Refer to Figure 46-16 to trace the path air follows from the atmosphere to the capillaries in the lungs. External respiration begins at the mouth and at the nose. Air filters through the small hairs of the nose and passes into the nasal cavity, located above the roof of the mouth. In the nasal cavity, mucous membranes warm and moisten the air, which helps prevent damage to the delicate tissues that form the respiratory system. The walls of the nasal cavity are also lined with cilia. These cilia trap particles that are inhaled and are eventually swept into the throat, where they are swallowed.
Pharynx Epiglottis Larynx Trachea Right lung Bronchus Bronchiole
Heart Alveoli Diaphragm
The moistened, filtered air then moves into the throat, or pharynx (FER-inks), a tube at the back of the nasal cavities and the mouth. The pharynx contains passageways for both food and air. When food is swallowed, a flap of cartilage, called the epiglottis, presses down and covers the opening to the air passage. When air is being taken in, the epiglottis is in an upright position, allowing air to pass into a cartilaginous tube called the windpipe, or trachea (TRAY-kee-uh). The trachea is about 10 to 12 cm long and has walls lined with ciliated cells that trap inhaled particles. The cilia sweep the particles and mucus away from the lungs toward the throat.
At the upper end of the trachea is the voicebox, or larynx (LER-inks). Sounds are produced when air is forced past two ligaments—the vocal cords—that stretch across the larynx. The pitch and volume of the sound produced varies with the amount of tension on the vocal cords and on the amount of air being forced past them.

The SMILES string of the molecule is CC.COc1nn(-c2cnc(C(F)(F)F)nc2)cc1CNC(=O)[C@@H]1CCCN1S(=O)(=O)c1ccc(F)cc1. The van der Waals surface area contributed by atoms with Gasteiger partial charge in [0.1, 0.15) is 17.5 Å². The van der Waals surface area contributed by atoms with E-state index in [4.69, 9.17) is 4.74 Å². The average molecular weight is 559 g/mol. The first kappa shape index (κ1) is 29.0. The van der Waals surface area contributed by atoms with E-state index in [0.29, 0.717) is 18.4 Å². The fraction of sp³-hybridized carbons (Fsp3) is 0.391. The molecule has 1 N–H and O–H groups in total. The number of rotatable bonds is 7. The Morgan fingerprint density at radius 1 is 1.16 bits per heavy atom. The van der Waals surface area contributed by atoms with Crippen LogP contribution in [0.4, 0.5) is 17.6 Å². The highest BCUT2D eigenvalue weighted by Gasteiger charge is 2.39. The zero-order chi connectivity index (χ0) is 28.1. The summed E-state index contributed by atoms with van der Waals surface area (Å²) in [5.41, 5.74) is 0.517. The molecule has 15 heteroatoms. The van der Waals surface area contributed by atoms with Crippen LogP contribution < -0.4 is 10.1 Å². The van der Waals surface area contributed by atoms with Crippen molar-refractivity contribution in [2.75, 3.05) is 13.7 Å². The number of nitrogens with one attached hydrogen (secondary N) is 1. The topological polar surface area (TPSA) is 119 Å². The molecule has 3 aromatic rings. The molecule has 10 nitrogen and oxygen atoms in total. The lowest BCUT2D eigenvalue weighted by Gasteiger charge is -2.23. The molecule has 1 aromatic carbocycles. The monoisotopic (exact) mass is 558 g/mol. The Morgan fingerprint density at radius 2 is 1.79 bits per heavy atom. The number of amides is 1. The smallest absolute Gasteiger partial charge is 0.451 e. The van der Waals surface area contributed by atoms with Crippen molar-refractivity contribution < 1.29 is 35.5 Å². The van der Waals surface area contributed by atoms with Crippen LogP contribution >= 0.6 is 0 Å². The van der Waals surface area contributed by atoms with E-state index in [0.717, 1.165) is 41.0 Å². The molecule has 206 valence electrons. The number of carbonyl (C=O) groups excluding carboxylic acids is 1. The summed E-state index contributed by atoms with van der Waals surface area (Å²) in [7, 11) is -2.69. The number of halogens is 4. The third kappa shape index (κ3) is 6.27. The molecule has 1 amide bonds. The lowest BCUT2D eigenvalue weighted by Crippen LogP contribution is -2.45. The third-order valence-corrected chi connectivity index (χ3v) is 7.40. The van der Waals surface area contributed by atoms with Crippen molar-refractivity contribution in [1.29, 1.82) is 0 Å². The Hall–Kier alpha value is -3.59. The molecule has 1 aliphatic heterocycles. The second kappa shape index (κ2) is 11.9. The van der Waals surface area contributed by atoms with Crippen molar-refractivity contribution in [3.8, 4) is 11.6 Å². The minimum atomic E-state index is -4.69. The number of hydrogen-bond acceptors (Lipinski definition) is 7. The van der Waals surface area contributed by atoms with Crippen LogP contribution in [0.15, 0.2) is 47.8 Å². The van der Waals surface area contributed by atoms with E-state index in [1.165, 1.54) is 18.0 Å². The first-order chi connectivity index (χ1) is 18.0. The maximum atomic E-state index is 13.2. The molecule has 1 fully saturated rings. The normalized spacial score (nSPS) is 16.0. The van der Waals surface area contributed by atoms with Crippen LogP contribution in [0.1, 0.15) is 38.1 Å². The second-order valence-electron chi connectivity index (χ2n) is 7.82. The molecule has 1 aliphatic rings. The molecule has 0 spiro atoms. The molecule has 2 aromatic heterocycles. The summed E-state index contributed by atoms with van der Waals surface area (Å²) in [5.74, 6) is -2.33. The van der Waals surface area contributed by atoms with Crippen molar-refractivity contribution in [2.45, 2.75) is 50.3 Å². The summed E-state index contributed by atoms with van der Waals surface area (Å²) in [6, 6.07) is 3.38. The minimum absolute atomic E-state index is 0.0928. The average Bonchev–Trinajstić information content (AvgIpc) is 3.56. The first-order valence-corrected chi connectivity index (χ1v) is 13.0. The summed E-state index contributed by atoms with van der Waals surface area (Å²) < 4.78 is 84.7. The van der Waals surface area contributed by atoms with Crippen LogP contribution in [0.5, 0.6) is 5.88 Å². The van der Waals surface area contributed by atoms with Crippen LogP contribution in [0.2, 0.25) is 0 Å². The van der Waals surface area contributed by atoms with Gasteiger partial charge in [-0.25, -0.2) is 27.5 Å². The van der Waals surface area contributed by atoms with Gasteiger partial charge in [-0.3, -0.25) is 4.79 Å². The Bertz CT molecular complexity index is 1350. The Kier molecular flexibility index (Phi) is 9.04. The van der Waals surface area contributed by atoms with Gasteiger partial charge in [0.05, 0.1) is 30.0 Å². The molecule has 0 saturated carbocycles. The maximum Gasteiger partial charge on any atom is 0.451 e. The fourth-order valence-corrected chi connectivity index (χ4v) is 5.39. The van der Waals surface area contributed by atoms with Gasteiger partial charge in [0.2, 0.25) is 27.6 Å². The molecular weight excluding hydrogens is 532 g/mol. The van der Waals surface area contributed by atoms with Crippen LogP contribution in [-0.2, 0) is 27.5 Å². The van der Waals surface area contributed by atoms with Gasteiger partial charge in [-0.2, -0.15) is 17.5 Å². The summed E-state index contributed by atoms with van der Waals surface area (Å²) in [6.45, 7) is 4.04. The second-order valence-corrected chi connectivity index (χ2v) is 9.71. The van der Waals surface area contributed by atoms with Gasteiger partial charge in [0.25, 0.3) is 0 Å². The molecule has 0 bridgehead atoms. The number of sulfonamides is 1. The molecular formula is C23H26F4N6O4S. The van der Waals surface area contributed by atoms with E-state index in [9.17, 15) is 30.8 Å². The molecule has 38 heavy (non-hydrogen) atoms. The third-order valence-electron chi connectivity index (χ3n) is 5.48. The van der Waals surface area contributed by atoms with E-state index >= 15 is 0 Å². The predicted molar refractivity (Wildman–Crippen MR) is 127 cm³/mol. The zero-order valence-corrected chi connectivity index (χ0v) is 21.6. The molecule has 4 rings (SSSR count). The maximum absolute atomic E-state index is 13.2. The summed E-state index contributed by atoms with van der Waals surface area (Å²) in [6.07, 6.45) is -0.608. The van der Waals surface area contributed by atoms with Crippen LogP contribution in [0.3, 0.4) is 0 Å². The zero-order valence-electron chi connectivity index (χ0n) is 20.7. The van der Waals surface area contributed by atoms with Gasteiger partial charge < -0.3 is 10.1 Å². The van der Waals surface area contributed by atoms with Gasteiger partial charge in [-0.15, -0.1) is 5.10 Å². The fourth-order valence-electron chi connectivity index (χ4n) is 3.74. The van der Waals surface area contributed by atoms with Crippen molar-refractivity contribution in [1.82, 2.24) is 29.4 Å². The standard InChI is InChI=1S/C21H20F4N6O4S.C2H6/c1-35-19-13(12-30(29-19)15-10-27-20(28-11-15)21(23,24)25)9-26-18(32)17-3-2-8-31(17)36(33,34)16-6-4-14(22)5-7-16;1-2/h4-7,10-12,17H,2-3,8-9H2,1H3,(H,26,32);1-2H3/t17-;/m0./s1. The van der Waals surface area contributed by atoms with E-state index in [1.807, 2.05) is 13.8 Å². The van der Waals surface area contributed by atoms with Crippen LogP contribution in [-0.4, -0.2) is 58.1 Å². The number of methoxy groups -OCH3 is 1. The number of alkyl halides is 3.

The trachea then branches into two bronchi (BRAHN-kie) (singular, bronchus), each of which leads to a lung. The walls of the bronchi consist of smooth muscle and cartilage and are lined with cilia and mucus. Within the lungs, the bronchi branch into smaller and smaller tubes. The smallest of these tubes are known as bronchioles, which are also lined with cilia and mucus. Eventually the bronchioles end in clusters of tiny air sacs called alveoli (al-VEE-oh-LlE) (singular, alveolus). A network of capillaries surrounds each alveolus, as you can see in the detailed view shown in Figure 46-16. All exchange of gases in the lungs occurs in the alveoli. To facilitate this exchange, the surface area of the lungs is enormous. A healthy lung contains nearly 300 million alveoli and has a total surface area of about 70 m2—about 40 times the surface area of the skin.
Trace the passage of air from the atmosphere to the lungs. Oxygen in the air finally reaches the alveoli, the functional units of the respiratory system. All exchange of gases between the respiratory system and the cardiovascular system occurs in the alveoli.
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